No Country for
Old Middle-Aged Men
Ray Lamar was a drug enforcer, a killer, but ten years ago it went bad, with the Juarez cartel, a rival to his boss, killing his wife and severely damaging his son in a hit-and-run. Ray had left, feeling unable to care for his son, but now he is back, and dreaming of living a legitimate life he has taken on one last job from his old gangster employer, Memo.
Ray had wanted this for so long and never known how to do it, something so simple, a visit to see his son, a new life away from the violence of the last ten years.
He wants the payoff from this to tide him over until he can get established, and go legit. The job is supposed to be simple, a heist, yank some H from a truck, at least that was what he was told, but Ray smells a rat. There is more to this assignment than he was told. Blood is spilled and everything goes to hell from there.
[While reading the book, I kept seeing the face of Brooklyn-born Esai Morales as Ray]
Ray’s cousin, Tomas Herrera, had been the sheriff of Coronado, NM. But before Ray left, while he was still trying to find and punish the cartel people who had taken out his family, he asked Tomas to look into a local cartel employee, a woman. She wound up dead. Tomas wound up an ex-sheriff. That’s a lot to take, even if Tomas always did love and admire his older cousin. How Tom and Ray deal with each other is one of the many fine elements in this excellent novel.
[I see the face of Demian Bichir for Tom]
When Tomas was kicked out of office, he was replaced with a young deputy, a woman he had trained, and liked, Edna Kelly. The mayor wants her to keep Tom away from any sort of police-related activities, but the guy knows his stuff, and she could use the help. That they might have at one point been more than friends adds a level of tension, even though they have moved on.
The baddie in town is Dario Campo. He’s the guy who owns a bar in town that does not seem to do a lot of business, but is, somehow, always open. Dario arranges for the transportation of imported product. It is his transport that Ray was sent to heist. Dario is no simple black hat. There is another deep-background baddie, but we will not address him here.
There are enough supporting players to matter but the unheralded co-star is the town of Coronado, New Mexico. In the same way that Jennifer Haigh writes stories that tell the tale of Bakerton, PA (See Baker Towers and News from Heaven: The Bakerton Stories), Waite writes about the slow death of a town. The oil that lit up the local economy years back has been pumped. We see yet another local well lay off it’s entire crew. The mayor struggles to keep the town from disintegrating entirely, desperate to keep bad news quiet, much as Mayor Vaughn urged Chief Brody to keep things on the down-low on Amity Island back in the 70s. How many oil towns in the southwest have seen their flames go out as the petro was drained and replaced with a whole lotta nuthin’. It is not just the lives of the main characters that are at stake.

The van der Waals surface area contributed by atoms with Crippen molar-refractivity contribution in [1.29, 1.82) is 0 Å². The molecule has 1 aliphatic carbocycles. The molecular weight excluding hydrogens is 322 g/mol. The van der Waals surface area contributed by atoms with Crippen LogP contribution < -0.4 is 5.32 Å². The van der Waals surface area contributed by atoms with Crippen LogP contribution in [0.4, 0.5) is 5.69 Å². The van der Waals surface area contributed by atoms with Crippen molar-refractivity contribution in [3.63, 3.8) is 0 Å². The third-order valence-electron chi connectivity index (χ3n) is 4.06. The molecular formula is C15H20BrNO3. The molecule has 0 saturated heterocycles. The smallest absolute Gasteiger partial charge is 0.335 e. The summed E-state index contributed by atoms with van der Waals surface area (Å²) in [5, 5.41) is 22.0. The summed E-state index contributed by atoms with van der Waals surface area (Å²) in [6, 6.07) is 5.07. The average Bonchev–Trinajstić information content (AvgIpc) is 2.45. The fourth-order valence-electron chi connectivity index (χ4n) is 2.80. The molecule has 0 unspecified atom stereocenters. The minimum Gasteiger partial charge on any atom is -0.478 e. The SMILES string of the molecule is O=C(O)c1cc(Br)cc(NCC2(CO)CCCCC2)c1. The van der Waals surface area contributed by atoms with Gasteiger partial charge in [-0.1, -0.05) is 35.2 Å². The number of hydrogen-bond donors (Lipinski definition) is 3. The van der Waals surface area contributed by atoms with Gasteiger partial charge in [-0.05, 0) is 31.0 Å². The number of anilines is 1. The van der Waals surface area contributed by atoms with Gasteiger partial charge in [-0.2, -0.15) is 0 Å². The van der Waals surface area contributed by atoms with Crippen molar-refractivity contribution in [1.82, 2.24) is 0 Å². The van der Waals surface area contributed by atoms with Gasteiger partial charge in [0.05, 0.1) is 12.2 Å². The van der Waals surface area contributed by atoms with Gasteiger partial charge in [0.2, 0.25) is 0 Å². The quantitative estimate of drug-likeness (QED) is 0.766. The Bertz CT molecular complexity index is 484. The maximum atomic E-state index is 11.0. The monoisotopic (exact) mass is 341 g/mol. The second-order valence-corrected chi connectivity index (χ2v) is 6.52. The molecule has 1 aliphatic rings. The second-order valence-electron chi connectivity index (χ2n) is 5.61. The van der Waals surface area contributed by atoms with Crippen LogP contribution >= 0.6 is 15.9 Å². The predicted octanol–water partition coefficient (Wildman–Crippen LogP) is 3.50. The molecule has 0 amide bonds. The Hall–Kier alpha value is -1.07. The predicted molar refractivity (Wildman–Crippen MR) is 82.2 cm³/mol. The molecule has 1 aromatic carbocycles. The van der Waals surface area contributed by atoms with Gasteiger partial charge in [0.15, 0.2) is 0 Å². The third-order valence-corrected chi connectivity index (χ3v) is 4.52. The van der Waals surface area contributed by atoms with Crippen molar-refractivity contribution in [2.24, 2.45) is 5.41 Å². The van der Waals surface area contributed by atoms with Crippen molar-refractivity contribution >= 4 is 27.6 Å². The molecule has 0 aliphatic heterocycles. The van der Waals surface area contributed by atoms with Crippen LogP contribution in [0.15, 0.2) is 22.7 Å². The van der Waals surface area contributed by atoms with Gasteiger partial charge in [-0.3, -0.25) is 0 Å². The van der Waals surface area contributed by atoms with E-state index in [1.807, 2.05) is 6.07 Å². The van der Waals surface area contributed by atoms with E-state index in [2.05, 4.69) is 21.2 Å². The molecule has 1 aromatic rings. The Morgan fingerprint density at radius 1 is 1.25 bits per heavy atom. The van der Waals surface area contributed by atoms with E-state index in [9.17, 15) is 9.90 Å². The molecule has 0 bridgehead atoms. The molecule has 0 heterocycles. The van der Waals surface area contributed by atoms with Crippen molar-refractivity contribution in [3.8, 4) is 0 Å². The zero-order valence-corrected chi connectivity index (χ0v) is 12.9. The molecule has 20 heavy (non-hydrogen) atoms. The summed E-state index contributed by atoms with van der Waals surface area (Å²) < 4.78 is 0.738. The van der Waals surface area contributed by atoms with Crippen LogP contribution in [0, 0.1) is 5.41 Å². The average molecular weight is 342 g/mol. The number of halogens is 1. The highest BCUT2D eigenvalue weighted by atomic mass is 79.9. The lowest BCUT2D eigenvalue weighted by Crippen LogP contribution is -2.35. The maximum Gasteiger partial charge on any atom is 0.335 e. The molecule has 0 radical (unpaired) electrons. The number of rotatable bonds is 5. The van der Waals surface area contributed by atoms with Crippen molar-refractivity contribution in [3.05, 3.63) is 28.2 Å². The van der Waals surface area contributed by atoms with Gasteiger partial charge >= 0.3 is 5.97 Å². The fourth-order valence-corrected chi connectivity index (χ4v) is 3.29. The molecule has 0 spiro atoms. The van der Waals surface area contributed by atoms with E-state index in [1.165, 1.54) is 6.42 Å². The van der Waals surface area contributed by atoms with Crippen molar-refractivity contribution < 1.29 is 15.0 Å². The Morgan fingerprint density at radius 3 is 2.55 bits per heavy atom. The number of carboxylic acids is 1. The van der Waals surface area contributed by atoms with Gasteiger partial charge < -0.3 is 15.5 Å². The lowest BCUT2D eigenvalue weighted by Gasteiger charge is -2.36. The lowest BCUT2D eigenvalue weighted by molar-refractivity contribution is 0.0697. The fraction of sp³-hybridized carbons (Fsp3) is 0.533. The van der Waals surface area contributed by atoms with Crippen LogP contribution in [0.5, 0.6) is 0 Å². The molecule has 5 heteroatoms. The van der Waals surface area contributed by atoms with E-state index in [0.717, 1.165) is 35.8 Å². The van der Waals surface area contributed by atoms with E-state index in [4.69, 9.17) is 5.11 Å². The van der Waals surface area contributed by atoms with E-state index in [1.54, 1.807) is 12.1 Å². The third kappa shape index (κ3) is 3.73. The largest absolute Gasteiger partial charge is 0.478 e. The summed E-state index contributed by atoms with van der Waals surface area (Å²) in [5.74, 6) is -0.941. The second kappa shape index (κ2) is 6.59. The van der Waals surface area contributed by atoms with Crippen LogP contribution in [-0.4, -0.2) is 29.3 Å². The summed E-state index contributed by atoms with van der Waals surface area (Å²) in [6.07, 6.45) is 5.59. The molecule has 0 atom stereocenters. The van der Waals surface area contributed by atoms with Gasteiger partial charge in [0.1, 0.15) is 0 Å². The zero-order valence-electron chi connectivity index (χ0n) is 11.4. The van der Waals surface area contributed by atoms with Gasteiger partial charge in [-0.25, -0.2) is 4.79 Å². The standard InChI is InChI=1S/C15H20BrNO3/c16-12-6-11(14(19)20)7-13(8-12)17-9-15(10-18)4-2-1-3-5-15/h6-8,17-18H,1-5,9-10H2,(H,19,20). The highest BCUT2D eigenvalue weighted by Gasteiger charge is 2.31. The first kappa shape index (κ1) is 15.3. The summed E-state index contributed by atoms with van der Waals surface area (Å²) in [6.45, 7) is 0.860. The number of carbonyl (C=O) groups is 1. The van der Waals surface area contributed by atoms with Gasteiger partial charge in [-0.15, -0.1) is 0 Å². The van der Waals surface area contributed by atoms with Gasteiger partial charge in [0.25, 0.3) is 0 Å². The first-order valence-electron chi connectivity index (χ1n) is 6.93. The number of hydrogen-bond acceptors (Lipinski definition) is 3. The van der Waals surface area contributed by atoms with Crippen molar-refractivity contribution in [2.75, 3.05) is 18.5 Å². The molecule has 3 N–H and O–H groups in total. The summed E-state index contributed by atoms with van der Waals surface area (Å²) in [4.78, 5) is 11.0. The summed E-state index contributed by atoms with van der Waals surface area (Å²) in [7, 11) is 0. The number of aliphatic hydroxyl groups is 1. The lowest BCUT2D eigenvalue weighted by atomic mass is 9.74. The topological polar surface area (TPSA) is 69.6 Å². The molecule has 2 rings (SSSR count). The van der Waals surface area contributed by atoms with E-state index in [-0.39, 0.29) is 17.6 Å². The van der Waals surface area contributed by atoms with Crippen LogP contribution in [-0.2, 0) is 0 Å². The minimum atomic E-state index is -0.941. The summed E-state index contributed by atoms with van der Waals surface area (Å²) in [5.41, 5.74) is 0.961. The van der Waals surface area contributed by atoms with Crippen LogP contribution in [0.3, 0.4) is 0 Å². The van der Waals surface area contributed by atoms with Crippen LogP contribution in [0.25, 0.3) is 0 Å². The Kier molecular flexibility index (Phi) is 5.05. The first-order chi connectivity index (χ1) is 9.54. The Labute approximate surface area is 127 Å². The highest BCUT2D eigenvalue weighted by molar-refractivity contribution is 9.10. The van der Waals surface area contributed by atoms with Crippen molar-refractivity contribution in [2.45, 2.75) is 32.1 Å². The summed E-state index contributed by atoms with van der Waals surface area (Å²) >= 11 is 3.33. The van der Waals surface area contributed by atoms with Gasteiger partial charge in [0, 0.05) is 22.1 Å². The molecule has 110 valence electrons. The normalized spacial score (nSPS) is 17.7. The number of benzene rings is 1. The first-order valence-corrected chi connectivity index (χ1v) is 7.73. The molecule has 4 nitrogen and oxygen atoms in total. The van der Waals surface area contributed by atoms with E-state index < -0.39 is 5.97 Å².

I am at a decided disadvantage here as TCB is my introduction to Waite. Those with exposure to his earlier works will be better able to comment on his actual oeuvre. I gather this one has a lot in common with his last one, but you will have to check other reviewers for consideration of the changes, or consistencies from one book to the next. But we do know that Waite admires some writers and works in particular. He said in a 2011 interview with Powells’, I really like Cormac McCarthy though I think it might show too much in my writing. He mentions Blood Meridien as one of his favorite five books. So we can look for the town to get painted red, and it ain’t Christmas. Another item that popped to mind was the film There Will Be Blood. It has the obvious relevance of considerable violence in the West, although TWWB had much more to do with oil. In There will be Blood, Daniel Plainview’s need for family is foiled when his adopted son, deaf, cannot hear and learn from him. In The Carrion Birds, Ray, who desperately wants to have a normal life after having wandered in the desert for many years, is faced with a son who was damaged as a child and can neither speak no hear. There will be no happy family ending for him. Unlike Plainview, our guy does not see himself as god-like, but his need for vengeance resonates with Plainview’s.
There is a lot in here about greed, revenge and hoping for that which lies beyond reach. In addition to Ray’s dream, Tom would like to be sheriff again. And they are not alone in their unlikely desires. We can count on the baddies for greed, and Ray will provides all the revenge we will ever need, both ten years in the past and in the today of the story. Will justice ever be enforced? Can it be? What constitutes justice anyway?